I examined his arm. “Well, the old Vance probably would have spelled Garfield right. And Mondays.”

He snatched back his arm and rolled up his sleeve while the audience roared with delight. The joke had been a nice release for them after the particularly heavy scene that preceded this. “You don’t understand. This isn’t about her. It’s about me. I’m trying to get back all that life I missed living!”

I walked to the corner of the porch. Vance put his arm around me, and we stared out into the night. “You’re right, Vance. I don’t understand.”

“Ricky, I’ve got a new job at a radio station in San Diego. I’m starting over. And one day, maybe you will understand.”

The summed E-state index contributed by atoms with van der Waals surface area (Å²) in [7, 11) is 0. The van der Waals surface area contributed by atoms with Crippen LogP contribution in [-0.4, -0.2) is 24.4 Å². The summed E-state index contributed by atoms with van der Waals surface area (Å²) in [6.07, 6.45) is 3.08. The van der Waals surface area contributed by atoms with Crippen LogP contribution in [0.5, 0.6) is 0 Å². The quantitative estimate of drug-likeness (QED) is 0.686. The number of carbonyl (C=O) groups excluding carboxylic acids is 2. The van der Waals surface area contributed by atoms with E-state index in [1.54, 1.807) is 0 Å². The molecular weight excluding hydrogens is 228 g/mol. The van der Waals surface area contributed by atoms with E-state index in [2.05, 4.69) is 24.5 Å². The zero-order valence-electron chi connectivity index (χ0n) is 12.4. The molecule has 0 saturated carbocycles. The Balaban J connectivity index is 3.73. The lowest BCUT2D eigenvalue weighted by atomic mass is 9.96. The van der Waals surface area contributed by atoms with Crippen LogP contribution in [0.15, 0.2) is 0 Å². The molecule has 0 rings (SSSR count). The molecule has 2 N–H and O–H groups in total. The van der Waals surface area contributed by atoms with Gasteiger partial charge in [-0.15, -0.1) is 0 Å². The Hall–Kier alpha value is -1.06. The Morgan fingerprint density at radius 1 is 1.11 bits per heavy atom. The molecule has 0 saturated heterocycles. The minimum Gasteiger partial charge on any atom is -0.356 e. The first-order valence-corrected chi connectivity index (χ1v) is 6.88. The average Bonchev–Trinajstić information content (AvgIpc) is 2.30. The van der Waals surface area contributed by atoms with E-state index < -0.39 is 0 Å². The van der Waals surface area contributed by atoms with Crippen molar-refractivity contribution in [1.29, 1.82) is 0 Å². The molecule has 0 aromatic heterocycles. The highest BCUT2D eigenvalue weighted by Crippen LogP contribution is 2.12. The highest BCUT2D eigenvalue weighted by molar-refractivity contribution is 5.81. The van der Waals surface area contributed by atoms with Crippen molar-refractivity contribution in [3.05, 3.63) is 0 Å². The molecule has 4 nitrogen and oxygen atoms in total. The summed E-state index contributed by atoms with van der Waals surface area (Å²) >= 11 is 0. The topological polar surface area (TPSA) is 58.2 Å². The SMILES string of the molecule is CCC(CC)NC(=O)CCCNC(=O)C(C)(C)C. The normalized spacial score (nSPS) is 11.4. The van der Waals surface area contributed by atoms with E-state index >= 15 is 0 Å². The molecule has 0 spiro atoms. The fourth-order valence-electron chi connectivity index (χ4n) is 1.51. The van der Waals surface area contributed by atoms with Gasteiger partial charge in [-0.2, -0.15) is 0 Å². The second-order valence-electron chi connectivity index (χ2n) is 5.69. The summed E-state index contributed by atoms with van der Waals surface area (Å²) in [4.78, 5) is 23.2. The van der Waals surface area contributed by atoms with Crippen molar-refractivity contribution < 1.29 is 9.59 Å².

After the kids had cleaned up the mess from the old fig switcheroo, I set up Vance on the couch, and tucked him in with a gentle kiss to the forehead. I knew Darla wouldn’t want them sleeping in the same bed under our roof. I turned off the lights and cranked up the gas just enough to get a little buzz, then made my way upstairs. I sneaked past the guestroom where Susie was talking in her sleep about killing Vance for his money and retired to my own bedroom just as Darla was fitting her wig for her weekly Natalie Wood routine. I was all keyed up to see some of those patented gyrations when Darla tossed off the wig and pressed her face against our bedroom mirror. Clearly, there was something on her mind.

“What’s wrong?”

“Can you believe Vance?” she asked, turning to the blank wall of our bedroom. “Cavorting around with a girl half his age.”